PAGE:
Seattle's Terry Avenue
Views of the Former Northern Pacific Industrial Tracks
at the South End of Lake Union
James E. Lancaster
Photos on this web page are the property of Alan Winston and James Lancaster.
They are Copyright 2009 and may not be used without permission.
During the 1990s Alan Winston built a large web site named Seattle Spur and Spot. The web site documented what Alan called "loose car railroading" serving local industries.
One of the locations Alan documented was the NP trackage along and near Terry Avenue at the south end of Lake Union. Terry Avenue was reached by a line that came east from Interbay along the south side of the Lake Washington Ship Canal, under the Aurora Bridge, then south-southeast along the west side of Lake Union. Click here to view a reconstructed version of Alan's original Terry Avenue web page.
This web page provides a comparison of many of Alan Winston's photos and captions from the 1990s with photos I took along Terry Avenue in May 2001. It starts at the south end of the track, just north of Denny Way, and works north to Lake Union (the original Seattle Spur and Spot page goes all the way to Interbay). I wish to thank Alan for giving his permission to include his photos and captions.
Photo 1a. This view is similar to Photo 1 but was taken from a point closer to Denny Way, the street coming down the hill from the left. Across Denny Way on the left is the building with a large roll-up door where the track once ended. Previously identified as a Frederick & Nelson warehouse, a March 1951 Sanborn Fire Insurance Map identified the building as Wm. Volker & Co., a manufacturer of linoleum and window shades. The building on the right with the Quito(n) name was identified on the Sanborn map as a Frederick & Nelson warehouse, including repairing and upholstering. (James Lancaster photo)
Photo 2a. The view in this photo is similar to that in Photo 2 but it was taken from one block further north along Terry Avenue. The street trackage is visible going up the center of the street. The middle building on the left (where a trailer is far enough into the street to be over the rails) is Bunge Foods. A June 1950 Sanborn Fire Insurance map identified the large building just to the south of Bunge Foods as the Bon Marche Dept. Store General Merchandise Warehouse. (James Lancaster photo)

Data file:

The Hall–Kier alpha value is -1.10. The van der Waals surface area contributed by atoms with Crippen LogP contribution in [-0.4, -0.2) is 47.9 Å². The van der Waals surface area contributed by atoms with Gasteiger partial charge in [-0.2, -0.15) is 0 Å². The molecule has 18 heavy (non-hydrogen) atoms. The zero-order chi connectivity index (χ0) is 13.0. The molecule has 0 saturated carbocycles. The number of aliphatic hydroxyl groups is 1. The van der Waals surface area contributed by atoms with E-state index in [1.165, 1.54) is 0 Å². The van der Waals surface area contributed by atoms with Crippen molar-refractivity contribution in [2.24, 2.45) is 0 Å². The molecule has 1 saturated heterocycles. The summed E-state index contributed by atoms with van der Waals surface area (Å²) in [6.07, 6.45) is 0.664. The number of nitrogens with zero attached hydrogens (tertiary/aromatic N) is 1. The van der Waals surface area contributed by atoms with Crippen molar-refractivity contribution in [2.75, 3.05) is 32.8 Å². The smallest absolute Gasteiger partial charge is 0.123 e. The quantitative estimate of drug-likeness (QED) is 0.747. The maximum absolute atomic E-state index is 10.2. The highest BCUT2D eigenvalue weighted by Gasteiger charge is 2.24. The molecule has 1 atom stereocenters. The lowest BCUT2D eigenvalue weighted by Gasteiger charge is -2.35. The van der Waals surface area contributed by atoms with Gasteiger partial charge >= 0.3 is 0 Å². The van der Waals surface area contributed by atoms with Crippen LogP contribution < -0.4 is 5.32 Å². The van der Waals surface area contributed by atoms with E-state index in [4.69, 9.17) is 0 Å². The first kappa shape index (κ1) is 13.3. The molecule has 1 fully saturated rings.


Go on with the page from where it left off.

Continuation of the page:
Photo 7a. This view is similar to that in Photo 7. It looks north along Terry Avenue from the three-way switch shown in Photos 3 and 7. Photos 7b through 7e show details of the three-way switch and other street trackage. (James Lancaster photos)
Photo 8a. The diamond crossing of the two spurs, shown in Photo 8, is near the center of this photo. (James Lancaster photo)
Photo 8b. Another view of the diamond crossing of the two spurs shown in Photo 8. (James Lancaster photo)
Photo 8c. This view is looking south along Terry Avenue. The spur leading to the diamond crossing shown in Photo 8, curves to the left in this photo. Another spur curves to the right to a building just south of the freight house. (James Lancaster photo)
Photo 9a. This is a similar view to Photo 9 but by 2001 the passenger cars that were on these spurs had been removed. The ex-freight house and ex-restaurant had been converted into an office building. (James Lancaster photo)
Photo 9b. The truck loading dock on the west side of the former freight house had been replaced by a row of office windows by 2001. (James Lancaster photo)
Photo 10a. The photo above, as well as Photos 10b and 10c, below, follow the spur shown in Photo 10 from the switch in Terry Avenue to where it curves around the brownish building. (James Lancaster photo)
Photo 12a. This is an opposite view to Photo 12. It looks north along Terry Avenue to Lake Union in the distance. The yellowish building on the left is the light-colored building on the right in Photo 12. (James Lancaster photo)
The final four photos show different loading doors along Terry Avenue in 2001. (James Lancaster photos)
Click Here to go to Jim Lancaster's Trains Page for a gallery of railroad photos.
Last Update: 12/3/09